by Paolo Sartori
There has been a vast increase in the amount of businesses using coworking spaces in the past few years. In just the past year there has been a 10% increase in flexible office centres in the UK and in the past five years shared work spaces have grown at a rate of 200% globally.
This allows smaller companies to rent relatively inexpensive space that allows them to grow from inception. However, when small businesses grow and subsequently leave these co-working spaces to set up their own office environment, they often overlook essential technological infrastructure which leaves them with slow data transfer speeds and intermittent broadband connections.
Looking for an office space is a pivotal and potentially stressful time in a business’s growth. There are many things to focus on and investigate from the location of the office, to supplies such as stationery and furniture. As well as physical things, such as hardware, many companies spend lots of money on marketing tools such as SEO optimisation and social media maintenance. However, what is often forgotten is a solid technological infrastructure.
If technological infrastructure is not adequately funded it can lead to poor network connections, increased cyber-security vulnerabilities and slow processing speeds. This in turn leads to reduced worker productivity. Any time that an employee is waiting for a file to download, struggling to find a file or sitting in front of a loading computer, they are not working. Hypothetically, if only four hours a day were spent using the internet and 5% of that time was lost due to slow broadband connection speeds then 15 minutes would be lost a day. If that continues for a year then 50 hours of productivity are lost. If you multiply this by the number of employees who regularly use the internet in a company then the number of productive hours lost increases at a dramatic rate.
This time lost is valuable amongst all industries, but it is especially pertinent in financial institutions where every second counts on the trading floor. Small businesses should be wary of stunting their growth by ignoring the need for robust technological infrastructure.
Many start-ups and smaller companies start off with a home office set up and therefore think of network connections in relation to how they normally use the internet at home. In a time where business is increasingly being carried out on a global scale, many people rely on video conferences to get in touch with international business partners or clients. Any problems with network connectivity could mean drop outs in call connections. Not only is this frustrating but can also be seen as unprofessional. It is becoming frequently common for small businesses to encourage employees to bring their own devices, such as laptops and tablets, to work. With a weak technological infrastructure, companies may find that a multitude of devices on one network will simply overload the system and it will therefore not be able to provide adequate internet connection to all employees. A strong internet connection and network structure could remedy both of these issues and ensure that all employees, whether it is one person in his home study or an office full of workers, have a reliable internet connection.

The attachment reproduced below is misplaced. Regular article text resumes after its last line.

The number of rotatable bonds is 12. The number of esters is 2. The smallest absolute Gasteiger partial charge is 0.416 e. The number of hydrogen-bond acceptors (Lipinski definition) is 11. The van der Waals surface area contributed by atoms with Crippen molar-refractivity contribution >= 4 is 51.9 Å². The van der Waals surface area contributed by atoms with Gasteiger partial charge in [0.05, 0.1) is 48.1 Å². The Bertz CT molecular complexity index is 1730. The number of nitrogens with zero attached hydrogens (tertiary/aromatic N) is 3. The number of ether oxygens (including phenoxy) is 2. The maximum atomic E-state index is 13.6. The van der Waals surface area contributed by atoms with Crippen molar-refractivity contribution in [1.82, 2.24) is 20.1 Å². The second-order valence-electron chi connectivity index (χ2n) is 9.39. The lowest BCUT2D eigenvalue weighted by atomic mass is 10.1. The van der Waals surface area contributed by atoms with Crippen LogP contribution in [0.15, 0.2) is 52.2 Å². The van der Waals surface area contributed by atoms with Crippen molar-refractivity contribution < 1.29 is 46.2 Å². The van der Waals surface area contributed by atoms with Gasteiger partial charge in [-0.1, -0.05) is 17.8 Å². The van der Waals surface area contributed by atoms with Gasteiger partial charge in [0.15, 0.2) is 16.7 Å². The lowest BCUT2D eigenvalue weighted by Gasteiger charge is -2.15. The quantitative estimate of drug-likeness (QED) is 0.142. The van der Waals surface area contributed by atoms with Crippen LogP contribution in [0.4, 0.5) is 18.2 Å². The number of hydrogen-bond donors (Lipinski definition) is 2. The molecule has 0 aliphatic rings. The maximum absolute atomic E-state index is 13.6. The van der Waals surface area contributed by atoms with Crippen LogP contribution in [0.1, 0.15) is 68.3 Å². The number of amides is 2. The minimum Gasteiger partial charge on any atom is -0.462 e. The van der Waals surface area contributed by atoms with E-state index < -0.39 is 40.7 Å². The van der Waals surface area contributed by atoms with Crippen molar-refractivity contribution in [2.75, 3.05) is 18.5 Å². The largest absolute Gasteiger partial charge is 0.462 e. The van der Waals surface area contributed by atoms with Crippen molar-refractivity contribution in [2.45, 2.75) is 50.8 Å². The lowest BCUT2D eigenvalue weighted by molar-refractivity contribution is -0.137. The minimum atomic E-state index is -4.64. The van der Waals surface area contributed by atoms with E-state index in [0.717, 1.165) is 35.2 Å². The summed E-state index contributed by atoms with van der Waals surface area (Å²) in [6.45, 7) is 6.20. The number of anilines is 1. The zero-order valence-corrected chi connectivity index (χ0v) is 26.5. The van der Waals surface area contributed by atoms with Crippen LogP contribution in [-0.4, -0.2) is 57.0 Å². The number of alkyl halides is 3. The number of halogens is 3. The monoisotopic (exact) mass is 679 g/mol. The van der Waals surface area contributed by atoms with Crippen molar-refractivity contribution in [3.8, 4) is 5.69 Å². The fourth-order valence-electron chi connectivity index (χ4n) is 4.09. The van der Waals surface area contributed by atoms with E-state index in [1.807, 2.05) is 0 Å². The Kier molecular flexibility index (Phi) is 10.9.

Recent research by Veritas Technologies showed that employees are losing two hours daily due to timely data searches resulting in a workforce efficiency reduction of 16%. This directly shows the result of a cluttered and poorly organised technology system and of poor network connectivity. There is no need for companies to lose valuable time and productivity searching for data. In today’s digital age, data should be readily available when it is needed.
This is a particular issue outside of cities and was highlighted in Philip Hammond’s Spring Statement where he promised a £95 million investment in regional 5G broadband. In today’s entrepreneurial era where businesses can be started by one person on their laptop, the traditional office space is no longer the norm. However, people who work from their home, whether it is for ease or out of necessity, also need to consider their technological infrastructure. It was estimated by Enterprise Nation that 70% of new businesses start from home and that home businesses contribute £243 billion in turnover to the economy. It is therefore essential that these businesses continue to thrive and are not halted by poor network connections or slow data speeds.
TransWorldCom notices that SMEs often cap their long-term growth by overlooking operating costs and instead invest in promoting sales, search engine optimisation and marketing. It is imperative that companies do not neglect their technological infrastructure, as slow connection speeds can take a huge toll on work productivity. If an employee is spending twice as long they need to waiting for data to upload or reconfiguring an outdated printer each time they need to print then it could be wasting the company vast sums of money. I would urge companies of all sizes to consider technology investments as productivity boosters and to invest in infrastructure that is relative to their goals, not their current business position.